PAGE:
Change We Can Believe In: The Corrected Translation of the Mass and the Music It Will (Might?) Deliver
With the new, corrected English translation of the Mass already fueled and on the pad, ready for its Advent 2011 launch, it is indeed comforting to know that, with a more faithful and accurate rendering of the Church’s solemn and serious language of prayer on the way, Catholics in the pews can expect to experience more solemn and serious worship in the next generation. The way the Church prays in public not only expresses what we believe—it also shapes and forms our Catholic faith.
In the wisdom of St Peter, Rome asked the bishops of the English-speaking world several years ago to fix the 1973 translation-paraphrase of the Mass that 99% of Anglophone Catholics have heard Sunday after Sunday without knowing they were being shortchanged, to put it mildly. Thanks be to God—the American Bishops’ Conference obeyed, actually got the work done, and approved it a year ago.
What is coming on the first Sunday of Advent 2011 is quite literally change we can believe in.
The corrected translations of our Mass will strengthen and enrich our faith, for it is not only the readings and the homily which are the “educational” parts of the Mass—the entire Mass, including the readings, is BOTH an act of worship AND an act of education and edification for the faithful.
Gone forever will be prayers that say things like “God, you are good. Help us to be good, too.” Back with 40 years of repressed spiritual and catechetical energy will be detailed and jam-packed orations such as “O Lord, we humbly entreat your majesty that, just as you feed us with the nourishment of your sacred Body and Blood, so too make us to be companions of your divine nature.”
(Anyone who wants to get an idea of the pent-up power of the Church’s prayer that is going to be unleashed here shortly should sniff around the archives of Father John T. Zuhlsdorf’s seminal blog, What Does the Prayer Really Say? Fr. Z basically made his career in print back in the 1990s by comparing the 1973 English translations of the Mass with the unexpurgated, unsimplified, unfudged original Latin prayers of our normative Missal; fortunately for him, he has diversified since then—otherwise he would have been out of a job in December 2011.)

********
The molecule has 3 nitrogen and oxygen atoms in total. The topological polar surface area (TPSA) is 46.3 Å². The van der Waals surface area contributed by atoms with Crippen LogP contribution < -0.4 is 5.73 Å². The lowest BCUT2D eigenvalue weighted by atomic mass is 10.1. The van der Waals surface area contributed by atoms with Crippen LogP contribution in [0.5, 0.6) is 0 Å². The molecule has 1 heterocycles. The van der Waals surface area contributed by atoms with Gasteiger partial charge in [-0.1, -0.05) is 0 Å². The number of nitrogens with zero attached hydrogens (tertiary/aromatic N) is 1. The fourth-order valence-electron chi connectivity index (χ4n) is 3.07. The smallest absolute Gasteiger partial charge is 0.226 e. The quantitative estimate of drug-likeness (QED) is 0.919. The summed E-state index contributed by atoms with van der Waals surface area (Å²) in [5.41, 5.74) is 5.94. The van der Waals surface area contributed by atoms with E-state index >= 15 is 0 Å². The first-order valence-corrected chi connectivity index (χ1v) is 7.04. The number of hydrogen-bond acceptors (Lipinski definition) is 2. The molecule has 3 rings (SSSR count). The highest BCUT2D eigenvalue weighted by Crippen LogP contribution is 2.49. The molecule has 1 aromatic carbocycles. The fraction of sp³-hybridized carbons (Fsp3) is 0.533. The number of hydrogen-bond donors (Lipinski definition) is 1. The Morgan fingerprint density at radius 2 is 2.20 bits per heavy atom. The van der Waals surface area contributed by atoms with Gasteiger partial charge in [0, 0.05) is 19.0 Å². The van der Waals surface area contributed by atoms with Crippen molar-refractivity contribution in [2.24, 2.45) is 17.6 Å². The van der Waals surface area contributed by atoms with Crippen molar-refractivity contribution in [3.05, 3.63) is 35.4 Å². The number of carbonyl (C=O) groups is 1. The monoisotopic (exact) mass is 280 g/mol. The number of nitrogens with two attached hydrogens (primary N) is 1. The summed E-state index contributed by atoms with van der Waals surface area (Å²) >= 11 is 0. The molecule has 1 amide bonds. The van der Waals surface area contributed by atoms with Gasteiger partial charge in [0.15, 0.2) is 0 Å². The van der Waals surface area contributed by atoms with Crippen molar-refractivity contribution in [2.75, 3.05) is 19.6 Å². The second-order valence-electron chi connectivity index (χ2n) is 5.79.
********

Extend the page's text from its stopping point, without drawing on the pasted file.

Now, surely, Catholic composers and the publishing interests that support and disseminate their work are already hard at work on new musical settings of these corrected translations of the central texts of the Mass. Without doubt, these artists, toiling nearly alone in the Lord’s vineyard, with little hope of an honest day’s wage, have carefully studied not just the words of the corrected translations, but the teaching of the official Roman document Liturgiam authenticam that called them into being, and inspired in good faith to dig even deeper into the liturgical-musical instructions of popes and councils of only the last century, they have made a deliberate effort to produce new compositions that are solemn and serious, in full communion with the traditions and canons of Catholic sacred art.
Or maybe they are writing music that sounds like the soundtrack from an un-broadcasted “Peanuts” TV special from the late 1970s, “Gather Us In, Charlie Brown!” or “We Are a Eucharistic People, Charlie Brown!”
Listen and judge for yourself.
The Church indeed approves of all forms of true art, and admits them into divine worship when they show appropriate qualities. (Vatican II, “Constitution on Sacred Liturgy Sacrosanctum concilium” 112)
Bad art is a great deal worse than no art at all. (Oscar Wilde)